Hyper-Sensitive Adults Make for Pretty-Poor Childhoods

There are a series of what are known as “animal advice” memes floating around the internet these days. There’s a photo of a lovely-looking duck who gives genuine advice, a sad-looking bear who confesses things that the meme-maker couldn’t imagine confessing in real life, and a cat with a newspaper who thinks about all the things he should do or buy, amongst others. Then there is “Paranoid Parrot” who often talks about mundane paranoia (“Whip my shower curtain open ten times during each shower in case a serial killer is creeping up on me.”), but who in this day and age often expresses genuine moments of fearful concern.

The other day I happened across this particular iteration of the “Paranoid Parrot”:

This image struck me as terribly depressing, because the person who made this particular meme is not trying to be cute or amusing…they are referring to a real case where a 6-year-old boy got suspended from school for kissing a girl in his class on the back of the hand. The boy in question had “sexual harassment” stated on his permanent record as the reason for the suspension. Meanwhile the little girl whom he “harassed” insisted that she didn’t mind because these two kids consider themselves to be “boyfriend and girlfriend”.

When I first heard about this story I literally almost threw up. Here’s my issue: I am 100% all for ensuring that things like sexual harassment do not occur in our schools, but a little common sense has to be employed as well. A 6-year-old cannot “sexually harass” someone because a 6-year-old doesn’t even know what sex is. And even if this particular kid had already had a thorough explanation from his parents about exactly what sex is, a kiss on the back of the hand is not sex. And just to put a cherry on the top of that cake, the term “harassment” implies “unwanted”, which the little girl in question explained herself was not the case.

I’m not completely immune to the realization that bad and upsetting things can happen to children while they’re in school. If this little boy had been reaching up under the little girl’s dress and fooling around down there, then yeah, I can understand some slightly drastic measures being employed. If he’d been holding her down and laying kisses all over her while she screamed for him to stop, then by all rights, suspend the little creep. But when, I ask you, did a little peck on the back of the hand become sexual-freakin’-harassment?!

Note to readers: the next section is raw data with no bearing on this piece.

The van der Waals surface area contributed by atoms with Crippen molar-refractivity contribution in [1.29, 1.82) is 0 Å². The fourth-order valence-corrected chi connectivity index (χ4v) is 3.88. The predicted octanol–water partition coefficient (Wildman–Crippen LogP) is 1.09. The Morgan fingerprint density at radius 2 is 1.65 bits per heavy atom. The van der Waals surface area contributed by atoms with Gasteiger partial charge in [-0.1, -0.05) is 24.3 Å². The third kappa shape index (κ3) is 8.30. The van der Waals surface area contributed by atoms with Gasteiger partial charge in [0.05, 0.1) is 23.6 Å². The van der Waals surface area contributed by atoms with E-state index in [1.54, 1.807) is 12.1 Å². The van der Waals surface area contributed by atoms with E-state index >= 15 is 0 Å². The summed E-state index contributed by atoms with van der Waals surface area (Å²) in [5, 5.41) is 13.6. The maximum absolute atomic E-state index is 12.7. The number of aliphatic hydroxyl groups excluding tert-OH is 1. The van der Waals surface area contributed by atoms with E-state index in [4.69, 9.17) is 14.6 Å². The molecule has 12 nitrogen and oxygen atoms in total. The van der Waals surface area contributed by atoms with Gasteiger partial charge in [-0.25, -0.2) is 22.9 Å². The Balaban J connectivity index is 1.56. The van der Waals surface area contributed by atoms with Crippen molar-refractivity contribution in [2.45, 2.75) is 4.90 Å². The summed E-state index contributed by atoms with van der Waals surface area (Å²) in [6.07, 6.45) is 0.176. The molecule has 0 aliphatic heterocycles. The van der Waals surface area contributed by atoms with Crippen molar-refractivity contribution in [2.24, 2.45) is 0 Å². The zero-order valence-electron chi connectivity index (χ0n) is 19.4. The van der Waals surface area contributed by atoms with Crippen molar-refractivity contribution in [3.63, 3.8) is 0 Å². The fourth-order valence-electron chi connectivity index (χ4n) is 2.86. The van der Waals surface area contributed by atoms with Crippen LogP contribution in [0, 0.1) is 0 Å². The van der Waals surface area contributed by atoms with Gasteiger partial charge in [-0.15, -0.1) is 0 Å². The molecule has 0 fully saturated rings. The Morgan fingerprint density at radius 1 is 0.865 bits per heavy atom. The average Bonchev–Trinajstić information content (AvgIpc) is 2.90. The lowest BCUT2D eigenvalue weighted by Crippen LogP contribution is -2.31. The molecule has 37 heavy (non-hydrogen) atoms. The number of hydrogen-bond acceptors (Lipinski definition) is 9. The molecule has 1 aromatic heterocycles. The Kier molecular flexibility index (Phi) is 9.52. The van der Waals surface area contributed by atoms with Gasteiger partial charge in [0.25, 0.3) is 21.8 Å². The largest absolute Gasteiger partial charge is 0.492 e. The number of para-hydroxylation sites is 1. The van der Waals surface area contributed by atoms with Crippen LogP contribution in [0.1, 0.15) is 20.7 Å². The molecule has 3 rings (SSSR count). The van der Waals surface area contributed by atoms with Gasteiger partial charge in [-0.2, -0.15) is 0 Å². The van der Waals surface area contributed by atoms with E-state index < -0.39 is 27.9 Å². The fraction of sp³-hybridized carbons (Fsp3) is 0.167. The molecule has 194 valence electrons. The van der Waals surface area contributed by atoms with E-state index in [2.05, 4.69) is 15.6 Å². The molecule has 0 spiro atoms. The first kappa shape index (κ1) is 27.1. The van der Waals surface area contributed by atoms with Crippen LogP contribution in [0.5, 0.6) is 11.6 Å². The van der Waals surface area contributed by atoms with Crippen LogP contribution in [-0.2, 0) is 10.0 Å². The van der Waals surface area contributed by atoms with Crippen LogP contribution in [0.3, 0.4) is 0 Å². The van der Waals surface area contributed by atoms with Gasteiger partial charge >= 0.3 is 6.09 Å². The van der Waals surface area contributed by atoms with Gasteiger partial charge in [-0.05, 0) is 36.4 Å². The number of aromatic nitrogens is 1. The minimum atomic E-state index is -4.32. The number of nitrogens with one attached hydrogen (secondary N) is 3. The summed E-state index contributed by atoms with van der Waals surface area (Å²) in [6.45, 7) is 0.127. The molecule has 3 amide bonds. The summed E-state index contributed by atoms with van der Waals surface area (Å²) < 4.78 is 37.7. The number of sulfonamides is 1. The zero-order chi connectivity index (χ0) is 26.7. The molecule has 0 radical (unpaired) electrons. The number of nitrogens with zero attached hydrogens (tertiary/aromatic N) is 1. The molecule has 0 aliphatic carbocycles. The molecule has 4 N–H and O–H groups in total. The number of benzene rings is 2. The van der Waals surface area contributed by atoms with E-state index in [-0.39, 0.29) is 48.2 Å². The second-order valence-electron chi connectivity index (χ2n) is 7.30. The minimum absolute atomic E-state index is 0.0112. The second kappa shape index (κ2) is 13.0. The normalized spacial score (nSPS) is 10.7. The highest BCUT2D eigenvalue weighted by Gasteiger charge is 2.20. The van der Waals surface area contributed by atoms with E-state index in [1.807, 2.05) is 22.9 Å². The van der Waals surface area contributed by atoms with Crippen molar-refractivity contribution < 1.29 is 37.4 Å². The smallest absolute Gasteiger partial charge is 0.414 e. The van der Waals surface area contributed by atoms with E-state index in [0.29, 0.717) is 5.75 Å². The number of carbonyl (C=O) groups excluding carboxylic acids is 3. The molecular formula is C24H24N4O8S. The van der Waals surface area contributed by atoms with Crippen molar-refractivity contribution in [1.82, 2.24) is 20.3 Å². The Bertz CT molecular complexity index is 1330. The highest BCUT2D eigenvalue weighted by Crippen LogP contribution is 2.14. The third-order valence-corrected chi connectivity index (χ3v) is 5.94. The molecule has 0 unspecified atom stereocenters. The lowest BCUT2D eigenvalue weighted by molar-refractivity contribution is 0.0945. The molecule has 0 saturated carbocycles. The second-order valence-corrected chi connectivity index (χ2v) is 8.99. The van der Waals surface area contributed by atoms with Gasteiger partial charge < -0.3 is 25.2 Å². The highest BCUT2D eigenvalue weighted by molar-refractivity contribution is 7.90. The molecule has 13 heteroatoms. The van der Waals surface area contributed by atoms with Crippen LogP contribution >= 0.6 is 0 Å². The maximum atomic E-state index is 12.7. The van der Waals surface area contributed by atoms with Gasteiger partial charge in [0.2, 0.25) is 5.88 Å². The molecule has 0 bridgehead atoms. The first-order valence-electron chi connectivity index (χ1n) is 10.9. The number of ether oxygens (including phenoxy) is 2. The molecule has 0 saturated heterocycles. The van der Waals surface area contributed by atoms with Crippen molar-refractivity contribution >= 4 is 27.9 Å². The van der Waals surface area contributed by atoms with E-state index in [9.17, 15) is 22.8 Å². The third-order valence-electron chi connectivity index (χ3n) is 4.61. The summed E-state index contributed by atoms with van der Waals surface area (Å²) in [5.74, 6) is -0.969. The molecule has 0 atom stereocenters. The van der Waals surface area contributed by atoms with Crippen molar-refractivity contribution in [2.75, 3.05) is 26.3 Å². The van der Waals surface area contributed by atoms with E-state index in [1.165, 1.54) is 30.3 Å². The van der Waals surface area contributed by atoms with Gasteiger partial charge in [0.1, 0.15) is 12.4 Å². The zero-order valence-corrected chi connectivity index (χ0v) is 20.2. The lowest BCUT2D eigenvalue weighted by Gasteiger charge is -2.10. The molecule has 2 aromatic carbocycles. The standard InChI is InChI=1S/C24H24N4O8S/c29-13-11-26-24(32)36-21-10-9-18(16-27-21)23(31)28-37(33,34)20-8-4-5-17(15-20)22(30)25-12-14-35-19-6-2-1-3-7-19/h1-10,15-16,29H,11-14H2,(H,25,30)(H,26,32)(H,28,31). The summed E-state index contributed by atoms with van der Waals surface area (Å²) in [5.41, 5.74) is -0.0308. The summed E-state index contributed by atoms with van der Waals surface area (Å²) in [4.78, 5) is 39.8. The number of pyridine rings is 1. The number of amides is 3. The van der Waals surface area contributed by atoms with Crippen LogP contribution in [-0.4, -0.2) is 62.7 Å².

In my opinion this is just another thread in the web of hyper-sensitivity that we’re spinning around our children in this day and age. Of course we don’t want our schoolkids to be harassed, and of course we don’t want them to wind up violent criminals, and of course we want to keep them from winding up depressed and suicidal. All that goes without saying. But stating that a six-year-old kid is a sexual predator when he doesn’t even know what that means is not helping the situation; it’s just going to wind up being a horrible label that follows him around for the rest of his life. Suspending an 8-year-old boy because he chewed his Pop Tart into the shape of a gun is not going to stop him from becoming violent anymore than destroying every gun-related toy on the face of the planet; it just proves that adults will find any reason to punish a kid, and teaching good morals and the difference between right and wrong is a hell of a lot more effective than being punished for every little thing you do. And don’t even get me started on things like banning balls during recess and removing the competition from sport to make sure that “every child wins”…I don’t even know where to start on how ridiculous this kind of thing is, but I can absolutely guarantee you that it is not helping the situation in any way, shape, or form.